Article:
In my 40-plus years of training in the gym, I have probably tried every imaginable variation in training theory. As Louie’s words echo into eternity, “Everything works, but nothing works forever,” it is important to keep trialing various methods to ascertain the efficacy on yourself and then those you train.
Many authors have also delved into the topic of training at least twice a day and often more. I don’t know if this was created with the Bulgarian weightlifting philosophy of five sessions a day or the work of Hatfield back in the 80s. This form of training has been popularized by Poliquin, Thibadeau, and Schoenfeld, among many other writers and researchers, and taken to even greater extremes by Leo Costa in his book Big Beyond Belief.
Even though my personal training philosophy has always been that “athletic big is a by-product of strong,” certain players have programmed two-a-day upper body sessions both in the pre-season and during the playing season itself. I found it worked best by utilizing strength and power movements and training protocols in the morning session and then returning for more strength and size programming in the afternoon.
Another style I have used is listed below:
3-Day Split Program – Double Day Option
Taking a look above, the bench press and Pendlay row use a wave loading protocol in the morning. In the afternoon, the following is performed: triple angle drop dumbbell bench press (45/30/15 degrees incline bench) x 5/5/5 s/s mechanical advantage chin up complex (pronated wide grip/neutral grip/supinated grip shoulder width) 5 sets x 5/5/5.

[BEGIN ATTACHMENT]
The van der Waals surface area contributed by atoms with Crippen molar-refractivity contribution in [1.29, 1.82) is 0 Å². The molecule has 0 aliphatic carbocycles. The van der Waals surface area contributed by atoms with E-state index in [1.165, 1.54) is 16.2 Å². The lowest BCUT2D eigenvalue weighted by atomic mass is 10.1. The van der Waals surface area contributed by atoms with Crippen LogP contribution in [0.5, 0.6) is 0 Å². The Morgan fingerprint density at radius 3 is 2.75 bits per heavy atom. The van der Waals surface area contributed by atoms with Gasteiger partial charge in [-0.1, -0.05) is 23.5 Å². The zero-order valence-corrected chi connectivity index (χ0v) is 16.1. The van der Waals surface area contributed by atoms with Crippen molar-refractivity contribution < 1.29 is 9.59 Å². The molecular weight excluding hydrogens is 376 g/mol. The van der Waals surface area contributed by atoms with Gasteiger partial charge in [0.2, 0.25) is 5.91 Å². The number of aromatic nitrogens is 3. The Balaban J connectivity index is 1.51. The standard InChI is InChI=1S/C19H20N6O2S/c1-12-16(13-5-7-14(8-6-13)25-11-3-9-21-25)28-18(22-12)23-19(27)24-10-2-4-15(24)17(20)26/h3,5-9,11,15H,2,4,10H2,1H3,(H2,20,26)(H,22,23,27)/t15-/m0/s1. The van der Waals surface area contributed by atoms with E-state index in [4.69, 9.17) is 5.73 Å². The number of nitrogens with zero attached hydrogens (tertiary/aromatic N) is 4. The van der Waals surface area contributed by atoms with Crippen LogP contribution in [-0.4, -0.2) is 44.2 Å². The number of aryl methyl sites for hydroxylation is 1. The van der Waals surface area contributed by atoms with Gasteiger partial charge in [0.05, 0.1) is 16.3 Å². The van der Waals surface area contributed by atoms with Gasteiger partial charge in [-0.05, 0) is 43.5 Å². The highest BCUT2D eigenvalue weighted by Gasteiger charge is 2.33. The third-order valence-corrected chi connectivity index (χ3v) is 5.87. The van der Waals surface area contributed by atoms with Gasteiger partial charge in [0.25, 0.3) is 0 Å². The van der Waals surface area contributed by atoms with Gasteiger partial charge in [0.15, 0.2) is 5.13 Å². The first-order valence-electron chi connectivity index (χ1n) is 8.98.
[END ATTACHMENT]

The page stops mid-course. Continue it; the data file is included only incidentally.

It is quite possible to use exactly the same movement in both a morning and afternoon workout, but use a different method in each session. For example, use an Earthquake bar in the morning session, and in the afternoon use a straight bar or a Swiss bar for the bench press. This is one method that I have been trialing myself over the last few weeks. I’ve found about a five to seven-and-a-half percent increase in my afternoon session with the Swiss bar compared to what I can achieve without using the Earthquake bar in the morning.
Many years ago, I decided to follow the Bulgarian approach but only with the front squat. I trained the front squat three times a day on Monday, Wednesday, Friday; twice a day on Tuesday and Thursday; and a single session only on Saturday. Each session was controlled by intensity and volume with sets and reps and load manipulated. The result of this 14-session front squat week was amazing. Following a few day’s rest, I tested out at 11 percent higher for my 1RM than when I had started the program. Also, my clean, by which I had not trained over the week, increased by seven percent. Something of a shock micro-cycle, it certainly lived up to the hype. I could not maintain the sessions and this became just a one-off experiment.
Less is certainly more when you transition into this type of training and depending on your personal resiliency, you may wish to stay with this method of training for one, two, or at most three weeks before returning to a more traditional approach.
Each workout should not exceed 45 minutes. I would try and schedule heavy and basic barbell movements in the morning session with reps in the two to six range and six to eight sets. Use machines or dumbbells/kettlebells with reps in the eight to twelve range and three or four sets in the afternoon. Another schedule could be, although I have yet to try this method, is to do major compound barbell exercise’s in the AM session (two- six rep range), then dumbbell movements at lunchtime (six to ten rep range) and finish the day off with machine movements (10 to 15 rep range). I have tried this as a three-day-a-week protocol with a great deal of success with players but never as an all-in-one-day program.
- Low Incline Dumbbell Press
- Single-Arm Dumbbell Row
- Seated Dumbbell Shoulder Press
- Dumbbell Shrugs
Hammer Strength Equipment
- Incline Press
- Low Row
- Shoulder Press
- High Row